But of course, he ignored my research completely. I don’t think he ate as much as one extra carrot.
But he fought, in his own way. He did what his doctors and surgeon suggested. He put his faith in their hands and ultimately, they were right.
Yes, there were horrible, traumatic, and damn right terrifying times during his treatment (no chemo but laser treatment and surgery). One in particular is forever stained in my mind. I had snuck into to the intensive care unit after one bout of surgery, unable to wait a moment longer to see how he was, to see my father looking drugged, dazed and inexplicably vulnerable. And old. I remember above all else how old he looked at that moment.
Our fight – and it is very much our fight, as cancer affects families not individuals – is not yet over
For an only child whose father had always appeared strong and somewhat omnipotent, this was a massive shock. But, true to form, he was back to his old self in a mere two days; flirting with the nurses on the ward and asking for extra ice cream.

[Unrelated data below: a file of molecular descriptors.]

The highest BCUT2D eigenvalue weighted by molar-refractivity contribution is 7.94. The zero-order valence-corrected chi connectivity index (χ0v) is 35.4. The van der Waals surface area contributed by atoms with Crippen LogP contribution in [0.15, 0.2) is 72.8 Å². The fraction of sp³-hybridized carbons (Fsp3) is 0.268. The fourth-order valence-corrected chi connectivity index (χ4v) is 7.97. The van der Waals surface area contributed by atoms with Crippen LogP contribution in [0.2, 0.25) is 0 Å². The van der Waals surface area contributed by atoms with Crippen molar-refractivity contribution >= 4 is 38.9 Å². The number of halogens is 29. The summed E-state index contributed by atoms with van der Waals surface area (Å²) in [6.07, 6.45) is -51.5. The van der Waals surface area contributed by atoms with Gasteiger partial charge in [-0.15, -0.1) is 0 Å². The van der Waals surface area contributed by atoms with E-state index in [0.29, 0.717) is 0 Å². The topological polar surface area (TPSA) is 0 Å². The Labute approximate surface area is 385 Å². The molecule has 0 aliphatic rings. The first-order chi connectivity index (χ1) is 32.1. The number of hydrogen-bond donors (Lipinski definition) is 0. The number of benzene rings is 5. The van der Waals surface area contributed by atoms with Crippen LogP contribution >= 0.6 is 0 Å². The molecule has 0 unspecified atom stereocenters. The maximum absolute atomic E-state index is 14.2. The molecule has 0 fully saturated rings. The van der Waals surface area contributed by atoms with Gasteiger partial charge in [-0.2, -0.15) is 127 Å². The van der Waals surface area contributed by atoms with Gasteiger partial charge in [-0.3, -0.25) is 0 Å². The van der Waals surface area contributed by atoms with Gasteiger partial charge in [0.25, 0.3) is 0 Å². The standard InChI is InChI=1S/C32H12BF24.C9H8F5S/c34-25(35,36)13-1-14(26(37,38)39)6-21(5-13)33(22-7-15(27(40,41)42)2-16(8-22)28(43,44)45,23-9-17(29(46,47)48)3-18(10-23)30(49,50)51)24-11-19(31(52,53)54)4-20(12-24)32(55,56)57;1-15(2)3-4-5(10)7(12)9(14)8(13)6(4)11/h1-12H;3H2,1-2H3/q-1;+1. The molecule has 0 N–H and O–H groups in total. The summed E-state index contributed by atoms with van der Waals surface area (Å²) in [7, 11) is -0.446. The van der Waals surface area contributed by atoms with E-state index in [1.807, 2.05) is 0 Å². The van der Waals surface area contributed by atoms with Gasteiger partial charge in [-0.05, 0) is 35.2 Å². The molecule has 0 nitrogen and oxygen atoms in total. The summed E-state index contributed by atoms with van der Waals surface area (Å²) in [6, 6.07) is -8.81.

Our fight – and it is very much our fight, as cancer affects families not individuals – is not yet over. My dad still has cancerous cells in his left lung which are too small to be lasered off and as he is not strong enough for chemo it is now simply a case of being vigilant and hoping they do not spread anytime soon. But unlike many others, he has been given a second chance.
The experience has definitely brought us closer together and made me, if possible, even more fiercely protective of him. I am also even more aware of how precious the time we have together is; even more so since the arrival of my son. And oh my god how he loves his grandad! It has definitely given him something to fight for, something to live for.